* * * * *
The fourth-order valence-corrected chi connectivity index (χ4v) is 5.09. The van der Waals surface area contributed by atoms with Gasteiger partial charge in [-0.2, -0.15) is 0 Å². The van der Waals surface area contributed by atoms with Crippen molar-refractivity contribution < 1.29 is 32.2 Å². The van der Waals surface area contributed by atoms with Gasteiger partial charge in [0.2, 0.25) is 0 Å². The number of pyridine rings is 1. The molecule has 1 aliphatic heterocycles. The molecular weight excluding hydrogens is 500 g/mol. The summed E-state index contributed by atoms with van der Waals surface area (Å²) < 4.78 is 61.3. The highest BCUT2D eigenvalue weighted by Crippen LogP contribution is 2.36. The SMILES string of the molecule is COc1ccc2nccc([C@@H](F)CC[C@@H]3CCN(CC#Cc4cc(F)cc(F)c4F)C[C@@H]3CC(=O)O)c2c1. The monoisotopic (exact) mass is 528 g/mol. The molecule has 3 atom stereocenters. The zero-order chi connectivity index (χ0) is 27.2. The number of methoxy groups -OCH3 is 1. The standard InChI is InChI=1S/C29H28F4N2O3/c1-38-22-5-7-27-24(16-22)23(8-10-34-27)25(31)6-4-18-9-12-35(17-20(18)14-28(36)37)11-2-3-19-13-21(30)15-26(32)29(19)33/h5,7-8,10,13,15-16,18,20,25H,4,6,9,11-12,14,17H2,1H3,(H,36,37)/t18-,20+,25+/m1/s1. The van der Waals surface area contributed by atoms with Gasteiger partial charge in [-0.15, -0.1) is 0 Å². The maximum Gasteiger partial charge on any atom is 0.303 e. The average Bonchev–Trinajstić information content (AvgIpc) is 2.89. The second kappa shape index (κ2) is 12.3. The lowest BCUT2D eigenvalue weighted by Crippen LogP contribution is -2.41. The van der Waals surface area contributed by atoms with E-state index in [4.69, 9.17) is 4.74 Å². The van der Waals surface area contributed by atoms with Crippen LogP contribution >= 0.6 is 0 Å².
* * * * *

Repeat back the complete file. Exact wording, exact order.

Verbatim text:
The fourth-order valence-corrected chi connectivity index (χ4v) is 5.09. The van der Waals surface area contributed by atoms with Gasteiger partial charge in [-0.2, -0.15) is 0 Å². The van der Waals surface area contributed by atoms with Crippen molar-refractivity contribution < 1.29 is 32.2 Å². The van der Waals surface area contributed by atoms with Gasteiger partial charge in [0.2, 0.25) is 0 Å². The number of pyridine rings is 1. The molecule has 1 aliphatic heterocycles. The molecular weight excluding hydrogens is 500 g/mol. The summed E-state index contributed by atoms with van der Waals surface area (Å²) < 4.78 is 61.3. The highest BCUT2D eigenvalue weighted by Crippen LogP contribution is 2.36. The SMILES string of the molecule is COc1ccc2nccc([C@@H](F)CC[C@@H]3CCN(CC#Cc4cc(F)cc(F)c4F)C[C@@H]3CC(=O)O)c2c1. The monoisotopic (exact) mass is 528 g/mol. The molecule has 3 atom stereocenters. The zero-order chi connectivity index (χ0) is 27.2. The number of methoxy groups -OCH3 is 1. The standard InChI is InChI=1S/C29H28F4N2O3/c1-38-22-5-7-27-24(16-22)23(8-10-34-27)25(31)6-4-18-9-12-35(17-20(18)14-28(36)37)11-2-3-19-13-21(30)15-26(32)29(19)33/h5,7-8,10,13,15-16,18,20,25H,4,6,9,11-12,14,17H2,1H3,(H,36,37)/t18-,20+,25+/m1/s1. The van der Waals surface area contributed by atoms with Gasteiger partial charge in [-0.15, -0.1) is 0 Å². The maximum Gasteiger partial charge on any atom is 0.303 e. The average Bonchev–Trinajstić information content (AvgIpc) is 2.89. The second kappa shape index (κ2) is 12.3. The lowest BCUT2D eigenvalue weighted by Crippen LogP contribution is -2.41. The van der Waals surface area contributed by atoms with E-state index in [4.69, 9.17) is 4.74 Å². The van der Waals surface area contributed by atoms with Crippen LogP contribution >= 0.6 is 0 Å².